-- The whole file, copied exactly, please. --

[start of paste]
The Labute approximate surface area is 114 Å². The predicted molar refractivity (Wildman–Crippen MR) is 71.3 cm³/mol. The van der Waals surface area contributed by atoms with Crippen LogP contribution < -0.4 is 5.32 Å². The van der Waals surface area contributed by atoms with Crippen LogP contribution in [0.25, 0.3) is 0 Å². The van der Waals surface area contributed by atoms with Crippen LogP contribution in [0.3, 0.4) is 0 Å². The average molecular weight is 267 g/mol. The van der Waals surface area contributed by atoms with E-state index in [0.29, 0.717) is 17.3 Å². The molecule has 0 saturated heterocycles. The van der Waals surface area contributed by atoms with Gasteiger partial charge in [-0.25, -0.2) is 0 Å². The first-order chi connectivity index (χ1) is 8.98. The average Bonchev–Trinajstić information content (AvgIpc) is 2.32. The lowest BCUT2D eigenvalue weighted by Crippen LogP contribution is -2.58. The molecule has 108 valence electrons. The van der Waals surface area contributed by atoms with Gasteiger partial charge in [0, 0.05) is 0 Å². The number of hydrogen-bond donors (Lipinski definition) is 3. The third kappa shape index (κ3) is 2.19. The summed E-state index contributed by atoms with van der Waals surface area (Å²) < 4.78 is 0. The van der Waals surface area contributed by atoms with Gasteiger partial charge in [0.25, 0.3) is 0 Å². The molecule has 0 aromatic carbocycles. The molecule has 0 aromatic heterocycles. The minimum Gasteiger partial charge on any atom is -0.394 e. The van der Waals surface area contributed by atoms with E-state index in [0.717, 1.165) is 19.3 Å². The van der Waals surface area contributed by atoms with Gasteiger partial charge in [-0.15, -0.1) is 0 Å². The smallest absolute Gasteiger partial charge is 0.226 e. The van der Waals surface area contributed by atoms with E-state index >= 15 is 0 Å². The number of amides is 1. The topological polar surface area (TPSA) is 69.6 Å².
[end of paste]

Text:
The Labute approximate surface area is 114 Å². The predicted molar refractivity (Wildman–Crippen MR) is 71.3 cm³/mol. The van der Waals surface area contributed by atoms with Crippen LogP contribution < -0.4 is 5.32 Å². The van der Waals surface area contributed by atoms with Crippen LogP contribution in [0.25, 0.3) is 0 Å². The van der Waals surface area contributed by atoms with Crippen LogP contribution in [0.3, 0.4) is 0 Å². The average molecular weight is 267 g/mol. The van der Waals surface area contributed by atoms with E-state index in [0.29, 0.717) is 17.3 Å². The molecule has 0 saturated heterocycles. The van der Waals surface area contributed by atoms with Gasteiger partial charge in [-0.25, -0.2) is 0 Å². The first-order chi connectivity index (χ1) is 8.98. The average Bonchev–Trinajstić information content (AvgIpc) is 2.32. The lowest BCUT2D eigenvalue weighted by Crippen LogP contribution is -2.58. The molecule has 108 valence electrons. The van der Waals surface area contributed by atoms with Gasteiger partial charge in [0, 0.05) is 0 Å². The number of hydrogen-bond donors (Lipinski definition) is 3. The third kappa shape index (κ3) is 2.19. The summed E-state index contributed by atoms with van der Waals surface area (Å²) < 4.78 is 0. The van der Waals surface area contributed by atoms with Gasteiger partial charge in [0.25, 0.3) is 0 Å². The molecule has 0 aromatic carbocycles. The molecule has 0 aromatic heterocycles. The minimum Gasteiger partial charge on any atom is -0.394 e. The van der Waals surface area contributed by atoms with E-state index in [0.717, 1.165) is 19.3 Å². The van der Waals surface area contributed by atoms with Gasteiger partial charge in [-0.15, -0.1) is 0 Å². The smallest absolute Gasteiger partial charge is 0.226 e. The van der Waals surface area contributed by atoms with E-state index >= 15 is 0 Å². The number of amides is 1. The topological polar surface area (TPSA) is 69.6 Å².